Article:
That decision undoubtedly saved her life because hours later in her hospital room, after she sent her husband home for the night, Danielson decided to use the restroom. When she stood up, suddenly she couldn’t breathe. She called for a nurse and immediately was whisked on a gurney to the Intensive Care Unit.
“I completely stopped breathing,” Danielson recalls. “I just blacked out.”
At the ICU, she was intubated, and it was discovered that she had a rare streptococcal pneumonia and was severely septic.
“I was so sick they had a labor and delivery nurse plus an ICU nurse at my bed for four days,” Danielson says.
After four days she was taken off the ventilator while still in the ICU. After a day or two, she moved to the Progressive Care Unit for four or five days. She was weaned off oxygen, switched to oral antibiotics, received breathing treatments and worked on gaining strength. She was allowed to go home but was monitored carefully because she also became a gestational diabetic.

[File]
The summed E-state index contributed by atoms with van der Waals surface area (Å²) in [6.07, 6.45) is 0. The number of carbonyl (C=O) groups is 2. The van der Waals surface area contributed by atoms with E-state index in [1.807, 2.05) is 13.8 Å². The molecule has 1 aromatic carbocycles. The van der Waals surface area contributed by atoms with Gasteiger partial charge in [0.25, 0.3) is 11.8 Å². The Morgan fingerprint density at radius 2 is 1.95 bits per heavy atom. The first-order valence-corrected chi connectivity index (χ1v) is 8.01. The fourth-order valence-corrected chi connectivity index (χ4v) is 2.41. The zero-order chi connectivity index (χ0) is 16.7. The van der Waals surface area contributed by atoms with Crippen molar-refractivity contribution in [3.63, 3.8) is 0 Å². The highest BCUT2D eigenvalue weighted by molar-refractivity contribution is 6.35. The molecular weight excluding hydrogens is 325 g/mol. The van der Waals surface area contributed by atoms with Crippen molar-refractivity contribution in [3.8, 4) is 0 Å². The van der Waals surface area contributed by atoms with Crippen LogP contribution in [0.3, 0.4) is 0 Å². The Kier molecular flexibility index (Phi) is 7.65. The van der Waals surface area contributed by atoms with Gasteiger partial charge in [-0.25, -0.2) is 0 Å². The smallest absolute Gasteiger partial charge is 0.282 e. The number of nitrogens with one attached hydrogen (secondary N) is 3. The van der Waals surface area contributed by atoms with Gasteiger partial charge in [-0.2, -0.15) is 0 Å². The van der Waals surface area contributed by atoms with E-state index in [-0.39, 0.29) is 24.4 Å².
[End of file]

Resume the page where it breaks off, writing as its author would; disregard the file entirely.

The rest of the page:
In February 2015, she delivered a healthy boy, Luke, by cesarean section. She eventually required a procedure to reduce the swollen tissue around her trachea caused by the intubation.
From her experience, Danielson, director of nursing at Olathe Medical Center, urges people to be their own health advocate.
“Always speak up about sepsis,” she warns.
But, according to polls conducted in 2015 overseen by the Sepsis Alliance, only 47 percent of Americans are aware of sepsis. Meanwhile, 86 percent know about Ebola and 76 know about malaria, two diseases much rarer in the United States.
Yet health officials stress that the more people are aware of the condition, the more likely they can save their lives or those of their loved ones.